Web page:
More Cocoa Less Sugar

Cocoa wellbeing: how to get it 

‘Pumping up the cocoa, raking back the sugar’ are words we live by around here. But why? It’s a matter of quality, flavour, satisfaction and ethics.

COCOA WELLNESS 

The Guna people of the islands off Panama live longer, healthier lives than the country’s urbanites. What do they know that we don’t?

The Guna people, native to the islands off the Panama coast, are remarkable for their low rates of heart disease and of high blood pressure throughout their lives, even in old age. But Doctor Norman Hollenberg, a professor of medicine at Harvard Medical School, found in a 2006 study* that Gunas who migrated to Panama City on the mainland quickly became vulnerable to these health problems. Why?

Looking for possible explanations, Hollenberg noted that Guna islanders drink at least five cups of homegrown cocoa a day. This gives them around 900mg of cocoa flavanols daily, possibly the most flavonoid-rich diet of any population.

The Gunas in Panama City, on the other hand, drink little or no cocoa. Clinical studies confirmed that the Guna islanders have lower blood pressure and no age-related decline in kidney function. A study of death certificates from 2002–2004 found that the death rate from cardiovascular disease among Guna islanders was around nine times lower than that of mainland Panamanians (just 9.2 deaths per 100,000, compared to 83.4 per 100,000). Cancer was the second-biggest cause of death in Panama, killing 68.4 people out of 100,000. But among Gunas, the comparative rate was even lower: just 4.4 per 100,000.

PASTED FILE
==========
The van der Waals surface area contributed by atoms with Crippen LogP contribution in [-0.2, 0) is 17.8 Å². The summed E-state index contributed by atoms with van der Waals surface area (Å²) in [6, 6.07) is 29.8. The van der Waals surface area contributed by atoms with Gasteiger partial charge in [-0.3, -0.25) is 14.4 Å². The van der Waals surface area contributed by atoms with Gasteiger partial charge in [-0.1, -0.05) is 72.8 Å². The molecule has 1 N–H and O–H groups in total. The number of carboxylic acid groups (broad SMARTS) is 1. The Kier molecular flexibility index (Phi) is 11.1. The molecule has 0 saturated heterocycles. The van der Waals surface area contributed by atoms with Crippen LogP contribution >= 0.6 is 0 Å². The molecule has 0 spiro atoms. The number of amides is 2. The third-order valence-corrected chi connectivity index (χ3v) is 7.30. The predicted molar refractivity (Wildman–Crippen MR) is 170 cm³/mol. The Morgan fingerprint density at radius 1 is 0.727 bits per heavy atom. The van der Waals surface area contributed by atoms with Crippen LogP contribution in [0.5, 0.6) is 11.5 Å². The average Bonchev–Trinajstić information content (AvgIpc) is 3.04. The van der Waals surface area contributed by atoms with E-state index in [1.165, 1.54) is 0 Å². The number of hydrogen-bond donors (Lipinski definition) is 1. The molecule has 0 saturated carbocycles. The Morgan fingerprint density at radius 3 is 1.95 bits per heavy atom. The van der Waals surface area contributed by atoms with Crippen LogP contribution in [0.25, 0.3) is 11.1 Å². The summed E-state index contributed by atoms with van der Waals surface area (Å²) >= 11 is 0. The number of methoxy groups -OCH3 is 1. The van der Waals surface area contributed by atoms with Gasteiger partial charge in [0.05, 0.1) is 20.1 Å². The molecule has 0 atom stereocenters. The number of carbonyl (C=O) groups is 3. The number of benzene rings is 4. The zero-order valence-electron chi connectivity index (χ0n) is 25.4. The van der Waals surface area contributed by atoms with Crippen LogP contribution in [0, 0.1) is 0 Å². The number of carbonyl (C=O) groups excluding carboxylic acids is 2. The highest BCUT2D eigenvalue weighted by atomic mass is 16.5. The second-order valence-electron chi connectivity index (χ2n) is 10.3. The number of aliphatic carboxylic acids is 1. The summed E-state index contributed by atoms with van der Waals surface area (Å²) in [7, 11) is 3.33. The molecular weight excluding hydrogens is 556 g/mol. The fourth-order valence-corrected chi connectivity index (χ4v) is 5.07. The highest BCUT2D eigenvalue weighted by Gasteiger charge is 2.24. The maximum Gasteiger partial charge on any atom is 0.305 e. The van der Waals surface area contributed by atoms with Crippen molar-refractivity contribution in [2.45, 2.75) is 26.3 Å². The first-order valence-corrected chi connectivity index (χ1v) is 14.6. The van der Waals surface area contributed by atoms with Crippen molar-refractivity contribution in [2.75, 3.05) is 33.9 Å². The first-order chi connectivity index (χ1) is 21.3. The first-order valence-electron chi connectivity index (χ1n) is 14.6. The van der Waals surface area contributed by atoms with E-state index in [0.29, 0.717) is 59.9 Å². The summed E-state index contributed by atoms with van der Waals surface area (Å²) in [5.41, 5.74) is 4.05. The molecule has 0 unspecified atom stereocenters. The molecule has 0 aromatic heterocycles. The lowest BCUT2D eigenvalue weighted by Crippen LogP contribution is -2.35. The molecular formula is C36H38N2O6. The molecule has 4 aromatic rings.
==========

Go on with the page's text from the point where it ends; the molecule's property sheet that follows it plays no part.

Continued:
Hollenberg acknowledged that his studies are based on observations, and don’t provide cast-iron proof. But more standardised studies have also supported the idea that cocoa flavanols can have beneficial effects. For example, a German study in 2015** found that drinking a beverage rich in cocoa flavanols improved blood vessel function and reduced diastolic blood pressure in individuals with kidney failure.

There is more work to be done to fully understand the true impact of cocoa flavanols on wellbeing, but Hollenberg’s outlook is optimistic.

 

* The Clinical Journal of the American Society of Nephrology

** American Society of Nephrology

 

A brief history of chocolate

In the beginning, before anyone had even worked out how to make chocolate into bars, Victorian Quaker industrialists sold it as a healthy beverage, as part of their campaigns on social justice and abstention from what they saw as ruinous gin palaces. Chocolate was intrinsically linked to ethics and nutrition – it was considered the virtuous option. 

Over the years British and American chocolate has undergone a paradigm shift, not only becoming a bar, but, as sugar prices have dropped, focusing increasingly on sweetness. Today, sugar is 20 times cheaper than cocoa – and a typical bar of the bestselling milk chocolate is 56% sugar, compared to just 20% cocoa.

 

A sweet deal

Why do we insist on more cocoa? The balance of cocoa to sugar affects every part of the chocolate experience. Firstly, taste: high levels of sugar dull the flavours of the cocoa itself, denying you all those nuanced notes such as citrus, earth, red and yellow fruits, leather and wood. It’s the chocolate equivalent of taking a beautiful single-malt whiskey and topping it up with ginger beer. 

That dulling effect also masks the quality of the cocoa. Since you can’t taste those subtle notes, chocolatiers are free to use a lower-quality, less expensive cocoa. When you rake back the sugar, the cocoa sings – so it has to be the best.

Then there’s that Victorian approach to chocolate: its relationship to health and ethics. We’re not pretending that it’s one of your five-a-day, but we find the cocoa hit of high-cocoa chocolate – milks of 40% or more cocoa and 70%-plus darks – means it takes less to keep you satisfied than low-cocoa options. Meanwhile, low-cocoa chocolate can use less, lower-quality, cheaper cocoa than high-cocoa chocolate, removing value from the supply chain and holding farmers in poverty. Those of you who know us know we don’t stand for that, while the uninitiated can take a look at our ethics policy at hotelchocolat.com/ethics

November 05, 2019 — Adrienne Henson